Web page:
Ripple (XRP) Crash | Making the Right Tax Use of Losses from Year-End Transactions

The SEC action against Ripple has more than halved the price in a very short time. Now the exchange Coinbase has even announced to stop trading Ripple from 19.01.2021. In view of this news, many Ripple holders have parted with their coins at short notice. What is to be considered fiscally now?

Introduction

As already here presented, according to the tax authorities, losses from cryptocurrency transactions only have an effect if realized within the tax holding period of one year. According to Section 23 (3) sentence 7 EStG, such losses can then be offset against gains that the taxpayer has realized from private sales transactions in the same calendar year. 

Example

Bob buys XRP on 02.12.2020 for 6,000 euros at a rate of 0.54 euros. On 12/29/2020, the rate has fallen to 0.18 euros, and he sells for 2,000 euros. Both the purchase and sale of the coins incurred transaction costs of 50 euros each.

Bob had more success with transactions in bitcoin in 2020 and realized a taxable capital gain of 2,500 euros. 

In 2019, things also went better for Bob. Here, Bob realized a taxable capital gain from Litecoin in the amount of 1,000 euros.

Solution

Bob realizes a loss on the sale of Ripple, calculated as follows:

Sale price: 2,000 euros

/. acquisition costs: 6,000 Euro

./. transaction costs: 100 Euro

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Loss on sale: 4,100 euros

The loss of 4,1000 euros is tax deductible because the loss was realized within one year (Sec. 23 (1) Sentence 1 No. 2 Sentence 1 and (3) Sentence 1 EStG). 

Bob can therefore offset the loss of 4,100 euros against the (taxable) gain from Bitcoin of 2,500 euros (Sec. 23 (3) Sentence 7 EStG). After the deduction of the losses, Bob is left with a taxable profit of 0 euros for the year 2020.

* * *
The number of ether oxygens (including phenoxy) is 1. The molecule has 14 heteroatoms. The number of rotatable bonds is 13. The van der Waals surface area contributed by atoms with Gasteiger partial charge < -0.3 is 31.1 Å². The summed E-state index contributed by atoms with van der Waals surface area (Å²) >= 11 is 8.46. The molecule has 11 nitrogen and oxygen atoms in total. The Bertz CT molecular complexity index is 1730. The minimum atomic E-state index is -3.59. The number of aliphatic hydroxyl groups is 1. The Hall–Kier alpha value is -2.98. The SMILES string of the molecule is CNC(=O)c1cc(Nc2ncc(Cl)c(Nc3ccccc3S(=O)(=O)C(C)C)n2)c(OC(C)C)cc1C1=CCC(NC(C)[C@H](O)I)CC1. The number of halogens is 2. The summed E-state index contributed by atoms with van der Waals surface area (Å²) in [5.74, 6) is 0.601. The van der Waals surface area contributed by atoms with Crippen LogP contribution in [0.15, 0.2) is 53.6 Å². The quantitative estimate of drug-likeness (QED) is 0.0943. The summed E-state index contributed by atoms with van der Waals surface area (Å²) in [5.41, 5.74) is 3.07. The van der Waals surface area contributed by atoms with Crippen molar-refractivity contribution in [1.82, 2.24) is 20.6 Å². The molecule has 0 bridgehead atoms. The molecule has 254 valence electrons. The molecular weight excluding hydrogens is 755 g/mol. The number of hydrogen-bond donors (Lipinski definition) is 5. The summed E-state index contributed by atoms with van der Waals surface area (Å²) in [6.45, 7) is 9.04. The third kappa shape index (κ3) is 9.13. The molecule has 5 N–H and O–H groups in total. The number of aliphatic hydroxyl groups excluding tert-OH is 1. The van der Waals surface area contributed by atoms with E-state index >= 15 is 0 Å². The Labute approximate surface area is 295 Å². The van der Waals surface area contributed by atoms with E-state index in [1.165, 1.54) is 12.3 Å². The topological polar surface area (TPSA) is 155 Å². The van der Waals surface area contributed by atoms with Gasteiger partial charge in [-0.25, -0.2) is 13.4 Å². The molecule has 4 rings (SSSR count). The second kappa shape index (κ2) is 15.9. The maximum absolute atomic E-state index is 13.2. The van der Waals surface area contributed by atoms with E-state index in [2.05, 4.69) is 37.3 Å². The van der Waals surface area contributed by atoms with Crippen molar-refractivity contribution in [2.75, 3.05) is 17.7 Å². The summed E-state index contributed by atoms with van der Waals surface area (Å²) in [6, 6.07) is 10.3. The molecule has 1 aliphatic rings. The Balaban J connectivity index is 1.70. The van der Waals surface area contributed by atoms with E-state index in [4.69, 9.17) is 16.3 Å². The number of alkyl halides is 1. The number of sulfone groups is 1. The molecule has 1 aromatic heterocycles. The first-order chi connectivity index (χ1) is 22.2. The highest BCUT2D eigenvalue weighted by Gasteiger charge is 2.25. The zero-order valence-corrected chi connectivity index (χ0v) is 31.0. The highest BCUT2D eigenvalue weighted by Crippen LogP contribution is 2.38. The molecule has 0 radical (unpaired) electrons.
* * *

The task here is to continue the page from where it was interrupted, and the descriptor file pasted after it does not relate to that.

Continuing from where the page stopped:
With regard to the "remaining" loss of 1,600 euros, Bob can apply to the tax office in the income tax return for 2020 for the capital loss of 1,000 euros to be carried back to 2019 and offset there against the capital gain of 1,000 euros (Sec. 23 (3) Sentence 8 EStG). As a result, Bob will be refunded the income tax paid on the capital gain of 1,000 euros.

The remaining 600 euros are determined as a loss that can be carried forward and carried forward to 2021. If Bob realizes taxable gains from disposal transactions with cryptocurrencies in 2021, these gains can be offset against the loss of 600 euros.

Variation

Bob has bought on 25.12.2019 XRP for 6,000 euros at a rate of 0.54 euros. Due to the SEC action, the price crashes from 23.12.2020. Since Bob is afraid to realize the book loss, he hesitates to sell before Christmas and hopes for the "turnaround". Finally, on 12/29/2020, the price has fallen to 0.18 euros, and he sells for 2,000 euros. Both the purchase and the sale of the coins incurred transaction costs of 50 euros each.

Incidentally, Bob has realized a taxable capital gain of 2,500 euros with transactions in Bitcoin in 2020. 

Solution

The loss from the sale of Ripple in the amount of 4,100 euros is irrelevant for tax purposes. This is because the loss was realized outside of one year (Sec. 23 (1) Sentence 1 No. 2 Sentence 1 and (3) Sentence 1 EStG). Therefore, Bob cannot offset the loss in the amount of 4,100 euros against the gains from private sales transactions with Bitcoins for tax purposes. Bob therefore has to pay tax in full on the gain from the sale of the Bitcoins in the amount of 2,500 euros. außerhalb eines Jahres (§ 23 Abs. 1 Satz 1 Nr. 2 Satz 1 und Abs. 3 Satz 1 EStG). Daher kann Bob den Verlust in Höhe von 4.100 Euro nicht mit den Gewinnen aus privaten Veräußerungsgeschäften mit Bitcoins steuerlich ausgeglichen. Bob hat somit den Gewinn aus dem Verkauf der Bitcoins in Höhe von 2.500 Euro im Jahr 2020 vollständig zu versteuern.

The examples show that even with losses from cryptocurrencies, you can do a few things right from a tax perspective and save a lot of money.